THERE is once again talk of impending tax cuts as Chancellor Jeremy Hunt begins work on his March Budget.

The Budget is one of the last setpiece events where the Conservatives might hope to introduce measures popular enough to dent Labour’s stubbornly persistent poll lead.

Yesterday, Mr Hunt gave enough hints to a supportive newspaper for it to say another one per cent cut in National Insurance was on the cards, which would give the average worker back about £225-a-year.

No one would sniff at that.

But while the Budget comes in March, in April comes the annual rise in council tax. All councils in our area seem to be inflicting the maximum 4.99 per cent rise that they can without a referendum, which will cost most households about £100-a-year. There seems no argument that our councils have been hollowed to the brink of collapse by years of cuts, with Middlesbrough, for a variety of reasons, in a precarious position.

We’re also seeing all our police authorities putting up their precept: Northumbria 7.7 per cent, North Yorkshire 3.99 per cent and now Durham 5.1 per cent. Durham will effectively mean a £13-a-year rise per household.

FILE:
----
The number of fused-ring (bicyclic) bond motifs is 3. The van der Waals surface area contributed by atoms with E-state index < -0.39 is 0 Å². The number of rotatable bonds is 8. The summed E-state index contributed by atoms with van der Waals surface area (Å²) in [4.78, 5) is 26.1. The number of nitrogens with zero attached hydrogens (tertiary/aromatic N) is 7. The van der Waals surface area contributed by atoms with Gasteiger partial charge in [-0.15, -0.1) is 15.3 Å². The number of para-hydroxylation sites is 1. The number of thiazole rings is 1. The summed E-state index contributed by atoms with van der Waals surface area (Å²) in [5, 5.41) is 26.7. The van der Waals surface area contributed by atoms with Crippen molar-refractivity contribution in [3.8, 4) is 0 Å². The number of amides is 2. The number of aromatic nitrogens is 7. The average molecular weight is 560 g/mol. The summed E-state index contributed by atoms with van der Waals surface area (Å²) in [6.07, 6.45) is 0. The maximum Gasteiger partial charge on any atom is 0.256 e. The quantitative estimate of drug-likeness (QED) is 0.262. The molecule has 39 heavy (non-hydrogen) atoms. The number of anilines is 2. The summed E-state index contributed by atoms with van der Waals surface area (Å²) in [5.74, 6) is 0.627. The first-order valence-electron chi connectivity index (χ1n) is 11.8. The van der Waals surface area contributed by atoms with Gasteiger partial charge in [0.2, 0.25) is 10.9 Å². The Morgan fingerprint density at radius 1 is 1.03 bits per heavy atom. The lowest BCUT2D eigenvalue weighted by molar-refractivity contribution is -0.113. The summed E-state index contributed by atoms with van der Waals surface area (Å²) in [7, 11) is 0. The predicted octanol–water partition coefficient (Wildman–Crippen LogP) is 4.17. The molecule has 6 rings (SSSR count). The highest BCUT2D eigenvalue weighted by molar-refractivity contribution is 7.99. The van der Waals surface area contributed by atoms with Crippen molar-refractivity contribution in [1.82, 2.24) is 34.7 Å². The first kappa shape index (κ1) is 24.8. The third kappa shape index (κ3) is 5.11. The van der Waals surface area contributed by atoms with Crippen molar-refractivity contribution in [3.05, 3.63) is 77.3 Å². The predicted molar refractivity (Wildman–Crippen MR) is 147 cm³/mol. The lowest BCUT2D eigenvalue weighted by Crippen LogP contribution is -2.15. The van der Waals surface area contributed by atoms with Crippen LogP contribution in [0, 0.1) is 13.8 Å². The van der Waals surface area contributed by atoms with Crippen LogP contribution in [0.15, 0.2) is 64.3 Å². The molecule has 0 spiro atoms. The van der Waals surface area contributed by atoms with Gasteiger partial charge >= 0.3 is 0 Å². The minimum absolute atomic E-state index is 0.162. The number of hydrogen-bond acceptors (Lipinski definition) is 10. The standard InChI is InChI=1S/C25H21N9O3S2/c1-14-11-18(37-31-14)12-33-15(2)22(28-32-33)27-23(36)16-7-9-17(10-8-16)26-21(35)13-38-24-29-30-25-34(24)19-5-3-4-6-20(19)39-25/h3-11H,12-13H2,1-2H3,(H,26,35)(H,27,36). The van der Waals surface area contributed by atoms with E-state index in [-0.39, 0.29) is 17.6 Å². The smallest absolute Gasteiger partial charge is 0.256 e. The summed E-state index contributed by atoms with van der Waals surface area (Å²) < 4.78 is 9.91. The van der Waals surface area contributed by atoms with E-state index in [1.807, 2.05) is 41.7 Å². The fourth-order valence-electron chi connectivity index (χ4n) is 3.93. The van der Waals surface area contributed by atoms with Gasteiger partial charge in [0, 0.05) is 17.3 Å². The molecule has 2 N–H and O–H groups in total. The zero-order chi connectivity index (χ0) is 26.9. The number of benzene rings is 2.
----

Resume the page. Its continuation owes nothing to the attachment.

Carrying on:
So central government is trumpeting its tax cutting while local authorities are quietly raising their precepts. Where is the sense in this?

Where is the fairness? Council tax is a regressive tax, as well as being outdated as it is based on 1991 property prices.

This week, the Northern Powerhouse Partnership pointed out that people in a house in Hartlepool worth £150,000 are paying more than £200 a year more in council tax than someone in Westminster in a property worth £8m.

Promises of tax cuts may win easy headlines but the reality on the ground is very different.